I've been to Amish settlements all over Canada and the United States and, frankly, I enjoy almost every community I visit. Each has its own beauty and personality. But when it comes to sheer beauty? It's tough to rank them but I'll give it a shot here.
Caption: Young people head to church for a Sunday evening singing in St. Ignatius.
St. Ignatius, Montana: Sorry, Lancaster County. It's just really tough to compete with the backdrop of the mighty Mission Mountains thrusting 14,000 feet into a crisp, blue Montana sky. The Amish settlement here is up against the base of the mountains providing an absolutely stunning panorama when church is held or wash is hung out to dry. It's just gorgeous. Interestingly, Rexford, Montana does not make my list. The settlement is so tucked away down in a valley that's tough to get a good view of much of anything. The bishop's house is higher up on a mountain and the views are better up there.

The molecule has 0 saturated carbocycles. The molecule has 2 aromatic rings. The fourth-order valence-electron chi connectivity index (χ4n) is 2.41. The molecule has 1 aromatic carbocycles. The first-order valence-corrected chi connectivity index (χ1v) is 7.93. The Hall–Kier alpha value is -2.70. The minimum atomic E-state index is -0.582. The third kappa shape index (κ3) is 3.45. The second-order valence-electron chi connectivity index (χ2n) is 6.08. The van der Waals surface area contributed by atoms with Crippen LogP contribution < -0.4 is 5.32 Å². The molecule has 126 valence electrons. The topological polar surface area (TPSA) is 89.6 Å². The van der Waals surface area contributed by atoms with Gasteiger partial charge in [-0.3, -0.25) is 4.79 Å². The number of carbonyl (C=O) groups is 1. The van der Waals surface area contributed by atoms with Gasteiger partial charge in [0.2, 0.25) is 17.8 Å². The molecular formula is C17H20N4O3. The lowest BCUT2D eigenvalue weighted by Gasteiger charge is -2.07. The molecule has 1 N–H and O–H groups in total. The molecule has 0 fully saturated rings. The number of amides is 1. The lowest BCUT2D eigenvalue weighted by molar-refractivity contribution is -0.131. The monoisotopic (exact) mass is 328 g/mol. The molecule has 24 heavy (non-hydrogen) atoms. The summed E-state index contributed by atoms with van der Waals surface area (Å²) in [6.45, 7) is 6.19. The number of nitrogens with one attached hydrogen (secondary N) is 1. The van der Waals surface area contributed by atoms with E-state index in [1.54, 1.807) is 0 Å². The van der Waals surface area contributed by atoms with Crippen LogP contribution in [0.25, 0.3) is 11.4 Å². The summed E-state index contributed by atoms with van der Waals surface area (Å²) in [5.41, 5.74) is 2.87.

Pearisburg, Virginia: While it isn't St. Ignatius in terms of its mountain majesty, the hulking shape of Walker Mountain and the surrounding Appalachians give this Amish settlement a stark, rustic beauty.
CAPTION: Pearisburg, Virginia has a distinct Southern charm and mountain beauty.
Adams County, Ohio: Regular readers of this blog know I'm biased towards the barren, hardscrabble hills of this remote Ohio outpost. You have to get in a position to have the right view, but when you do, you'll be rewarded with stunning vistas of what are known as the "Little Smokies."
Holmes County, Ohio: Get off the main roads and explore and you'll be rewarded with rolling emerald-colored hills that seem to rise and fall like ocean swells.
And speaking of ocean swells....
Caption: Sunset over the Gulf on Siesta Key, Florida
Pinecraft, Florida: Okay, this may not be a traditional Amish settlement in the conventional sense, but where else can you watch a gorgeous Gulf sunset with a welcoming crowd of Amish and Mennonites?
So are there any Amish communities that didn't make the list that should have? If so, which ones?
And by the way, I would give an "honorable mention" to the Old Order Mennonite community in Dayton, Virginia. Gorgeous area!
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